FIG. 4 shows a perspective view of a completed shape charge device ready for detonation. The device is comprised of the casing 10 and the liner 42 contained therein, the attached bottom plate 12 seals the conical cavity 13, an explosive material 51 that was formed by admixing the substantially non explosive fuel material 55 (not shown) into the substantially non-explosive powder ingredient 31 (as shown on FIG. 2A), via fuel mixing cavities 33 located therein is present between casing 10 and liner 42, the removable cap 15 is attached, the detonation cord 29 placed through the cap opening 23 and just touching the top surface of the explosive 51, and an example attachment means 53 is present ready to attach the shaped charge device to the material slated to be explosively penetrated.
In all figures, the first embodiment casing 10, cap 15, and bottom plate 12 can be formed from a PVC similar material. The liner 42 or liner 25 is formed of a thin rigid material, including plastic, capable of supporting the weight of the explosive powder without deflection, but not so thick as to significantly impede nor alter the resulting plasma jet. The first embodiment uses PVC pipe type of schedule 40, 3/16th inch, and an inner plastic liner of 1/16th inch in thickness.
The present embodiment assumes the use of an explosive composed of two substantially non-explosive ingredients that, when admixed together, produce an explosive that is ready for detonation via a detonating cord. In the present embodiment, the first ingredient is an ammonium perchlorate powder that is 80% by total weight and the second ingredient is a nitromethane racing fuel that is 20% by total weight, although the present embodiment does not preclude the use of any other variety of substantially non-explosive ingredients or proportions of substantially non-explosive ingredients that when combined together, produce an explosive. Referring to FIGS. 1A-1B, and 2A-2B for the first embodiment shaped charge device that uses a binary explosive, measure out substantially non-explosive powder material 31 and place into the top of the shape charge container volume defined as the area between by casing 10 and liner 42. Enough powder material 31 is used such that after using a loading means, including tamping or the use of a sonic vibrating table, the following is ensured: that the powder material 31 is compressed and evenly distributed throughout the area created by casing 10 and liner 42; that the powder material 31 completely covers the top surface of liner 42; and that the power material 31 rises evenly above liner 42, does not overflow out of the upper end of casing 10, and still resides below the opening 23 when cap 15 is correctly attached.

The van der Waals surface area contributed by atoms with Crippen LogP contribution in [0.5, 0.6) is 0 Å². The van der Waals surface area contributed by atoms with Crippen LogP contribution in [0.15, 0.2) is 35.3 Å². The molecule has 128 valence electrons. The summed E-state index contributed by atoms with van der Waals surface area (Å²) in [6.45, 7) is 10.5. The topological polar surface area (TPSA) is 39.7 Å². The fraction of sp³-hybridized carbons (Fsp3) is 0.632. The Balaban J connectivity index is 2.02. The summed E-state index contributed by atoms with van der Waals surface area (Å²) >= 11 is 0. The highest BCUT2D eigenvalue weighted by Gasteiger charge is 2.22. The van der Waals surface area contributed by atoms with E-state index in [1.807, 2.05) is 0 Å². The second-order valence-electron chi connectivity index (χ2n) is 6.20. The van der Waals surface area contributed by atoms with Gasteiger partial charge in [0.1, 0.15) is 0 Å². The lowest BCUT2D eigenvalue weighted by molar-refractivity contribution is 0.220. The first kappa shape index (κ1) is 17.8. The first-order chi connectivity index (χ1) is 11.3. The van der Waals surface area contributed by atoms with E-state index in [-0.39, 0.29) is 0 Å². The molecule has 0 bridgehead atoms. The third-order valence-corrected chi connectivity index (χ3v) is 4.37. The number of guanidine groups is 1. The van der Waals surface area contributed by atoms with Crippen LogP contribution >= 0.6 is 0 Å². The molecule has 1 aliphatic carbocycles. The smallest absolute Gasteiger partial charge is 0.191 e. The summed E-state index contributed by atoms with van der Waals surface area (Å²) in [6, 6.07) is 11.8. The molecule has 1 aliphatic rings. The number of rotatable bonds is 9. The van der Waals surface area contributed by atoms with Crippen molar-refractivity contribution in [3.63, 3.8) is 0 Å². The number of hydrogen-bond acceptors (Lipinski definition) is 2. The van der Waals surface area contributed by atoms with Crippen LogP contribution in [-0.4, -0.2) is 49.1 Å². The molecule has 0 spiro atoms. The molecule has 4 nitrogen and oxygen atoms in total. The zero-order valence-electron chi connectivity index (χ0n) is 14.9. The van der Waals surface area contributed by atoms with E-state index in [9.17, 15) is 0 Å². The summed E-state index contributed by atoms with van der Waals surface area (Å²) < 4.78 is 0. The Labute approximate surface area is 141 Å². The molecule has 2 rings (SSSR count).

After the powder 21 has been loaded into the outer casing 10, then referring to FIGS. 2A and 2B, a cavity forming means device 37 is utilized to form the fuel mixing cavities 33 within the power material 31 to create a plurality of cavities 33 that are evenly distributed throughout the explosive powder volume and that extend longitudinally from the top of the powder material 31 down to but not extending through nor touching the liner 42.
Referring to FIG. 2B, after loading the powder material 31 and creating the fuel mixing cavities 33, a heat producing means (not shown) is used to bake the first embodiment to the extent necessary to appropriately harden the powder material 31. For the first embodiment, the baking period is at a temperature of approximately 120 degrees for a time period of more than two days but less than five days.
Referring to FIG. 3, the cap 15 and the bottom plate 12 are attached onto the outer casing 10. The embodiment is ready for use at this point and can be stored, using the first embodiment powder mixture as described herein, for up to one year if stored in a cool, dry, place.